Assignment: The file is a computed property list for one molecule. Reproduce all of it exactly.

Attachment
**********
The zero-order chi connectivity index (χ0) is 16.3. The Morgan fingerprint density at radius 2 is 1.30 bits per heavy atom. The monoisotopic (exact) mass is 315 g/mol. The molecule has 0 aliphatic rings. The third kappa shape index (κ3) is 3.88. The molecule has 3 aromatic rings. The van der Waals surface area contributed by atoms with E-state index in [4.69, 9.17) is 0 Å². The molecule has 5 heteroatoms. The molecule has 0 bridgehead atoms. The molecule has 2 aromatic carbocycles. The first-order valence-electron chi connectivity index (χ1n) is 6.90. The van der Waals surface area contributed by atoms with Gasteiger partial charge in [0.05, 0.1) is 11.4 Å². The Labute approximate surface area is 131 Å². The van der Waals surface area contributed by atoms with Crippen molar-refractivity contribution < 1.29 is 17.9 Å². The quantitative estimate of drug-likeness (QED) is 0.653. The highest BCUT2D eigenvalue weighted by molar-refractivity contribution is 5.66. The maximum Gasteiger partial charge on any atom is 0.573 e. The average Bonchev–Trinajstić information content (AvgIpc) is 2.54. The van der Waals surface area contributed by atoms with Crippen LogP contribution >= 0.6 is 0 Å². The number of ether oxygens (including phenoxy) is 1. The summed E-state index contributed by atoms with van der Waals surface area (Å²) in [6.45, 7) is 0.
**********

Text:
The zero-order chi connectivity index (χ0) is 16.3. The Morgan fingerprint density at radius 2 is 1.30 bits per heavy atom. The monoisotopic (exact) mass is 315 g/mol. The molecule has 0 aliphatic rings. The third kappa shape index (κ3) is 3.88. The molecule has 3 aromatic rings. The van der Waals surface area contributed by atoms with E-state index in [4.69, 9.17) is 0 Å². The molecule has 5 heteroatoms. The molecule has 0 bridgehead atoms. The molecule has 2 aromatic carbocycles. The first-order valence-electron chi connectivity index (χ1n) is 6.90. The van der Waals surface area contributed by atoms with Gasteiger partial charge in [0.05, 0.1) is 11.4 Å². The Labute approximate surface area is 131 Å². The van der Waals surface area contributed by atoms with Crippen molar-refractivity contribution < 1.29 is 17.9 Å². The quantitative estimate of drug-likeness (QED) is 0.653. The highest BCUT2D eigenvalue weighted by molar-refractivity contribution is 5.66. The maximum Gasteiger partial charge on any atom is 0.573 e. The average Bonchev–Trinajstić information content (AvgIpc) is 2.54. The van der Waals surface area contributed by atoms with Crippen LogP contribution >= 0.6 is 0 Å². The number of ether oxygens (including phenoxy) is 1. The summed E-state index contributed by atoms with van der Waals surface area (Å²) in [6.45, 7) is 0.